We’re off the farm in this episode as we ask listeners and friends to share their favorite holiday foods and traditions. As we hear from five people tell us about the foods that must be a part of their festive season, it is impossible not to reflect more on our own traditions. It’s also impossible to finish this show without wanting to try at least one dish!
When we published our update on growing cranberries, we asked listeners to share their holiday food stories. Knowing some can be cautious about stepping forward, I also messaged a few people. Our episode includes a lot of different foods and holidays/festivals. Hopefully you recognize pieces of your family’s celebrations in here while also learning something new.
Lots of Celebrations in Mexico
Ari Mateos is first up. He lives just across the border in Mexicali. The holiday season in Mexico starts with Dia de los Muertos on November 2 (the day of the dead where ancestors are honored) and goes until February 2 with Día de la Candelaria when candles are taken to church to be blessed.
One food that is central to the holiday is pozole, a pork and hominy stew that is common in Mexico. Ari mentions that while it is common throughout the year, making pozole at home is important in the holiday season. He says is ia a real comfort food for winter and it also has some magical properties that can aid in recovery Ari says. My friend Adriana Martin has a green pork pozole recipe that is cooked in the instant pot.
The food that is the focus of Christmas Eve dinner for the Mateos family is Bacalao a la Vizcaina. It’s more labor intensive than pozole and with that in mind, it’s a special dish for the holidays. Love that he helps us understand how his family likes to make it. Starting with dried cod fish there is a process of soaking in cold water to remove the salt before frying and adding in the various onions, tomatoes, capers, olives, etc. I love the tip about the best part of the dish at the end with the broth! Again Adriana’s got a recipe for her bacalao a la vizcaina if you want more detail.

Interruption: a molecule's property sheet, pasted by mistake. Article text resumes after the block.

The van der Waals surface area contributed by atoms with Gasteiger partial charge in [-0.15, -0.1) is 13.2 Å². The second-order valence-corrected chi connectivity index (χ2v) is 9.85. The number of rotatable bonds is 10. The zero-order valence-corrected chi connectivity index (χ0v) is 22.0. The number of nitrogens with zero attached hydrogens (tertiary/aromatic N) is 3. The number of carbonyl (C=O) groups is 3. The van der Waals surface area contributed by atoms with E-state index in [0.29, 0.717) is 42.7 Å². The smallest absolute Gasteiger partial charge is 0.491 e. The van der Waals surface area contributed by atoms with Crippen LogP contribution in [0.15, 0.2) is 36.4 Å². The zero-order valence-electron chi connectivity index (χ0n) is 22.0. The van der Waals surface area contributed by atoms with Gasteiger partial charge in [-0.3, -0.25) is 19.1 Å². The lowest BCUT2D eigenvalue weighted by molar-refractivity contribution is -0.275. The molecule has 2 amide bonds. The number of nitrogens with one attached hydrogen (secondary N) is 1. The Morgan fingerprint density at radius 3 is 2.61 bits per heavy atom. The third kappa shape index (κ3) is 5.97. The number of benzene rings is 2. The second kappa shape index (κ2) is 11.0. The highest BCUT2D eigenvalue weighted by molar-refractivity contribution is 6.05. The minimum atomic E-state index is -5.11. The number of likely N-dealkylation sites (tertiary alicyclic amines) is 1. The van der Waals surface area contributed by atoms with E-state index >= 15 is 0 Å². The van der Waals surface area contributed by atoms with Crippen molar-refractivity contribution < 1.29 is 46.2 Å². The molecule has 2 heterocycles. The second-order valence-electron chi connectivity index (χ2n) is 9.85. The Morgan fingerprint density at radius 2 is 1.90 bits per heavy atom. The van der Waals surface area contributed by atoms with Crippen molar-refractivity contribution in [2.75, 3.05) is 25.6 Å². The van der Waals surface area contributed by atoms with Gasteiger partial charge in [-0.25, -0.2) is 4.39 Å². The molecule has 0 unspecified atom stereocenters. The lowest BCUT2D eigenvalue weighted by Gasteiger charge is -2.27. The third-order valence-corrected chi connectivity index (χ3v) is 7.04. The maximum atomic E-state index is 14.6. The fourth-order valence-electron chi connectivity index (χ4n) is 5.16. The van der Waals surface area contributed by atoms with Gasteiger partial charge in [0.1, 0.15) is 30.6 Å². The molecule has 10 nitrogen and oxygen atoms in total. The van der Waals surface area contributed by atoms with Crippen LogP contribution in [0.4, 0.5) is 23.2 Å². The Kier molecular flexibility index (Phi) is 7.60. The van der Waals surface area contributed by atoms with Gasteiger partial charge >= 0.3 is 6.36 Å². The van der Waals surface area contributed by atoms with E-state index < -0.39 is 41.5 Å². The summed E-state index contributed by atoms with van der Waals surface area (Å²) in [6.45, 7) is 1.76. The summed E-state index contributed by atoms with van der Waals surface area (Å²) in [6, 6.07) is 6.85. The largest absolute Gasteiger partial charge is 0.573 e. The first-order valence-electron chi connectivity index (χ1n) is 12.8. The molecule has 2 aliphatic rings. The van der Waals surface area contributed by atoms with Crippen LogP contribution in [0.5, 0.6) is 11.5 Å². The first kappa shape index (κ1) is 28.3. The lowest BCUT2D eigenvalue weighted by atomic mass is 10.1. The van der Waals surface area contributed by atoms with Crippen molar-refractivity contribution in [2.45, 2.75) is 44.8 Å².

Focus on Family & Traditions
Josie Gordon shares some of the holiday foods her family enjoys. Like many American families, the Gordons have a combinations of cultures — her husband’s general Southern background as well as her Cuban and Puerto Rican roots.
She says she learned to cook a traditional Thanksgiving the way her in-laws would celebrate. The family cooks together often and each of her kids have favorite dishes in the turkey, dressing & sweet potato mix that only come with holidays.
Cuban foods and traditions take the lead when it comes to Christmas and church, family and food all come together on Christmas Eve as is tradition for many Latin families. The much loved pernil (roasted pork), rice, black beans, a salad of some sort and tostones / fried plantains. And a night of Christmas pjs, stories and laughter… it’s perfect!
What Holiday Foods Make or Break the Meal
In central North Carolina, Nikki Miller Ka started cooking holiday meals for her working parents as her grandmother needed a hand. Cooking for people is a central piece of the holidays for Nikki, but she admits now and then there may have been problems with the main course… a turkey that was dry or under-cooked, or whatever.